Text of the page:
A combat support organization and a member of the US Intelligence Community, the National Geospatial-Intelligence Agency (NGA) recognizes that the volume and diversity of spatiotemporal data flowing into analytic units has moved “beyond the limits of human interpretation and explanation.” The organization is evolving technologically and culturally to provide analysis that utilizes, for example, data feeds on real-time conditions, topography, and atmospherics.
Whether your aim is to provide situational intelligence to military units, as NGA does, or to conduct disaster preparedness for your business and supply chain, objective analysis of all available data is key to effective decision-making.
At NGA, the promise is clear. Harnessing this data will move the organization from “anecdote-based analysis to evidence-based understanding” and toward models of adversary behavior and other phenomena that are truly data-driven, dynamic, and anticipatory.
One example that illustrates NGA’s drive toward exploiting all relevant data referenced in space and time is the development of activity-based intelligence (ABI) in counterterrorism and other missions. Born out of the counterterrorism world, ABI analysis pulls on all sources of data—imagery, intercepted communications, field reports, and more—to develop a deeper understanding of how terrorists move and operate in a battlespace and to anticipate new activity. (For more, see p. 30 of this issue of Pathfinder magazine.) Such discoveries would not be possible without the push to integrate all sources of spatiotemporal data—and a battle plan and battle rhythm to acquire, condition, and disseminate data. Similarly in the world of business analytics, analysts need “shovel-ready” data and “ready-to-roll” tools to exploit data and deliver timely insights.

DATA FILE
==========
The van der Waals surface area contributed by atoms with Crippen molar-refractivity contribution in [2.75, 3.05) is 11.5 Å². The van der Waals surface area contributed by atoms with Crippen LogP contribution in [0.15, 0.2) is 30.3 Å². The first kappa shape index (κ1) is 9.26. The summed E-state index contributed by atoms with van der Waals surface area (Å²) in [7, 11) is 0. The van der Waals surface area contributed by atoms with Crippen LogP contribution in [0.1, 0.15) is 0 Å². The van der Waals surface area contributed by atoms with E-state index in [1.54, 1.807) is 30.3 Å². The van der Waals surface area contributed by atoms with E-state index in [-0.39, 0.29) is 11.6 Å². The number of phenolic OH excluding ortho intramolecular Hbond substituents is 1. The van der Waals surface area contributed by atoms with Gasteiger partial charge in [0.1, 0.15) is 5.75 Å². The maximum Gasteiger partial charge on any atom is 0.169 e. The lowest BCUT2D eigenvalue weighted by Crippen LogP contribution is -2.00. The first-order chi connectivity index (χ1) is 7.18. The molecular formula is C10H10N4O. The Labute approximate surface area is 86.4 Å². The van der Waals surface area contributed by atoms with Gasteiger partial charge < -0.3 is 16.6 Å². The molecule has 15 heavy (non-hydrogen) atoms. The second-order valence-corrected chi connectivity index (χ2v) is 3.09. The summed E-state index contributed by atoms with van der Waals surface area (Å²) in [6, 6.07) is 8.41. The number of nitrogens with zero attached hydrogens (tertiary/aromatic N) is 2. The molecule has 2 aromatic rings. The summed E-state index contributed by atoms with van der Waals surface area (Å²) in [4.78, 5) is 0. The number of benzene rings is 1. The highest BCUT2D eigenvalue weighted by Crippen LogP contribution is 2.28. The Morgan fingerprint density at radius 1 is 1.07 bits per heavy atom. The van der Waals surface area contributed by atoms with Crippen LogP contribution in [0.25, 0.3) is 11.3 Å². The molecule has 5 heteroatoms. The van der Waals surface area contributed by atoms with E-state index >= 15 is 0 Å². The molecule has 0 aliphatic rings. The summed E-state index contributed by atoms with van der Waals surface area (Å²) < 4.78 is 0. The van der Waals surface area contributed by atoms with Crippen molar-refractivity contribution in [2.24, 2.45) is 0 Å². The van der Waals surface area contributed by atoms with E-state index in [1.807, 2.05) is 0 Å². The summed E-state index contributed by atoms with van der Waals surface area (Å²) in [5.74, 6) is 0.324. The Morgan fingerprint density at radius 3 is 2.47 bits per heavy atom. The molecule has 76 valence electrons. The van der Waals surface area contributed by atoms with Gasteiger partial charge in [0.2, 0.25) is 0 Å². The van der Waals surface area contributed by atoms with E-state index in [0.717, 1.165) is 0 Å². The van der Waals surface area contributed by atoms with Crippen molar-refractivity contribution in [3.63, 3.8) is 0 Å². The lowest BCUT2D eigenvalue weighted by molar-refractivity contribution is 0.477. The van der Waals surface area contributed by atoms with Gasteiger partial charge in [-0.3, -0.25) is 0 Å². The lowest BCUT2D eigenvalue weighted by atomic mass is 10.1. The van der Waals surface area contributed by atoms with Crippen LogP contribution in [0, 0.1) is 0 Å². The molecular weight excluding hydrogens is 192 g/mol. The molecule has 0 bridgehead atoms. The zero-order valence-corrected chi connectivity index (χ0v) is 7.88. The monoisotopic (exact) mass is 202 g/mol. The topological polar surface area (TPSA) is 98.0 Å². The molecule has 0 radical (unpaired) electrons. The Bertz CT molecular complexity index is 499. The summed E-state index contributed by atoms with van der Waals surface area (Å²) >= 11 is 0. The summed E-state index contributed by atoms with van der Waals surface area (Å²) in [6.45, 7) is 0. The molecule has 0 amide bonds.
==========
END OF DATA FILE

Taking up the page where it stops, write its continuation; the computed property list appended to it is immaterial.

To be successful, leaders must marshal a combined force of people, policies, and platforms to benefit from big data.
Of course, military and defense communities have a long tradition of using quantitative and spatial analytic approaches—from estimating necessary firepower ratios to war-gaming. Many of the statistical and sense-making techniques that have generated so much excitement in public safety, epidemiological, and military circles are not new. For example, regression analysis, Bayesian inference, time-to-event analysis, and ecological modeling techniques are used in quantitative criminology (see here and here for more). What is new is the speed at which technology can process and execute algorithms against massive datasets and the ease of use of enabling technologies—like geographic information system (GIS) technology.
Advice for Decision-Makers
As renowned geography scholars Drs. Harvey Miller and Michael Goodchild note, the scale of data and our excitement for technology are not reasons to jettison theory and other elements of rigorous investigation. In other words, the potential of big data analytics should not trump sound science.
Further, technology alone is not sufficient to build a smart organization—it is only part of the ecosystem required to turn what has been termed the “tsunami of data” into timely, actionable decision aids.2
Advanced analytics is a team activity that involves front-line personnel; data scientists and geospatial analysts; GIS and other technologies; and data. Like military leaders, business decision-makers must mobilize all these forces in a multipronged campaign to build a successful data-driven organization.
1Patton, George S., War As I Knew It: The Battle Memoirs of General George S. Patton
2“Our Profession, Our Priorities, Our Future,” NGA Director Robert Cardillo, May 2015